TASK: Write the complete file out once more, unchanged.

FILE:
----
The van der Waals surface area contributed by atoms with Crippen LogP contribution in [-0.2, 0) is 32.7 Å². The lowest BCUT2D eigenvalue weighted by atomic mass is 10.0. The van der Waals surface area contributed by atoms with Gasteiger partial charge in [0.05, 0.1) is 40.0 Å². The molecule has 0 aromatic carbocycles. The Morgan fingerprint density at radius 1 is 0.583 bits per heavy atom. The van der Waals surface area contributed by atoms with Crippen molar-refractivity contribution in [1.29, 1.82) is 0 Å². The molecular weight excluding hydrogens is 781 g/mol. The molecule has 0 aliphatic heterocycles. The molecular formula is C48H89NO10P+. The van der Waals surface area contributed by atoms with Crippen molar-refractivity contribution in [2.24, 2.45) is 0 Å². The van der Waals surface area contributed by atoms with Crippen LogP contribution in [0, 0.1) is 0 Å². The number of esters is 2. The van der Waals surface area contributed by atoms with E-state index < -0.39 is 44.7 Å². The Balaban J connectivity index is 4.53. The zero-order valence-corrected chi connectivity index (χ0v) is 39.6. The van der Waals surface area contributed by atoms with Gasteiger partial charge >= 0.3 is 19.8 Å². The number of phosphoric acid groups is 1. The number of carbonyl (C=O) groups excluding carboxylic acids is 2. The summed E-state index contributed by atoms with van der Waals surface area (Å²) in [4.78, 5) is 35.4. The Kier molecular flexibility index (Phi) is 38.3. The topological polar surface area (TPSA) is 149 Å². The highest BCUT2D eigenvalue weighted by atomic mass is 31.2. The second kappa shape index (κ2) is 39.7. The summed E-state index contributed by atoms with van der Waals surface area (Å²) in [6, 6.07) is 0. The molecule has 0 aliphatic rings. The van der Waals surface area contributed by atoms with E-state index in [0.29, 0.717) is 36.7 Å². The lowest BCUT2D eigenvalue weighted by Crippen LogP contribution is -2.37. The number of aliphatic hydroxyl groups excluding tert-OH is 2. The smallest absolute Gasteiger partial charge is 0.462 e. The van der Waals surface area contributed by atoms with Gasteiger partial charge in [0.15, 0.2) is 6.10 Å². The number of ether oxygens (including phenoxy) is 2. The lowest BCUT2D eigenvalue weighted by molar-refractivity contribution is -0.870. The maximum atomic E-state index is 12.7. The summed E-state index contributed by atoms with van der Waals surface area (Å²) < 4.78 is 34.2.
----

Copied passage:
The van der Waals surface area contributed by atoms with Crippen LogP contribution in [-0.2, 0) is 32.7 Å². The lowest BCUT2D eigenvalue weighted by atomic mass is 10.0. The van der Waals surface area contributed by atoms with Gasteiger partial charge in [0.05, 0.1) is 40.0 Å². The molecule has 0 aromatic carbocycles. The Morgan fingerprint density at radius 1 is 0.583 bits per heavy atom. The van der Waals surface area contributed by atoms with Crippen molar-refractivity contribution in [1.29, 1.82) is 0 Å². The molecular weight excluding hydrogens is 781 g/mol. The molecule has 0 aliphatic heterocycles. The molecular formula is C48H89NO10P+. The van der Waals surface area contributed by atoms with Crippen molar-refractivity contribution in [2.24, 2.45) is 0 Å². The van der Waals surface area contributed by atoms with Crippen LogP contribution in [0, 0.1) is 0 Å². The number of esters is 2. The van der Waals surface area contributed by atoms with E-state index < -0.39 is 44.7 Å². The Balaban J connectivity index is 4.53. The zero-order valence-corrected chi connectivity index (χ0v) is 39.6. The van der Waals surface area contributed by atoms with Gasteiger partial charge >= 0.3 is 19.8 Å². The number of phosphoric acid groups is 1. The number of carbonyl (C=O) groups excluding carboxylic acids is 2. The summed E-state index contributed by atoms with van der Waals surface area (Å²) in [4.78, 5) is 35.4. The Kier molecular flexibility index (Phi) is 38.3. The topological polar surface area (TPSA) is 149 Å². The highest BCUT2D eigenvalue weighted by atomic mass is 31.2. The second kappa shape index (κ2) is 39.7. The summed E-state index contributed by atoms with van der Waals surface area (Å²) in [6, 6.07) is 0. The molecule has 0 aliphatic rings. The van der Waals surface area contributed by atoms with E-state index in [0.29, 0.717) is 36.7 Å². The lowest BCUT2D eigenvalue weighted by Crippen LogP contribution is -2.37. The number of aliphatic hydroxyl groups excluding tert-OH is 2. The smallest absolute Gasteiger partial charge is 0.462 e. The van der Waals surface area contributed by atoms with Gasteiger partial charge in [0.15, 0.2) is 6.10 Å². The number of ether oxygens (including phenoxy) is 2. The lowest BCUT2D eigenvalue weighted by molar-refractivity contribution is -0.870. The maximum atomic E-state index is 12.7. The summed E-state index contributed by atoms with van der Waals surface area (Å²) < 4.78 is 34.2.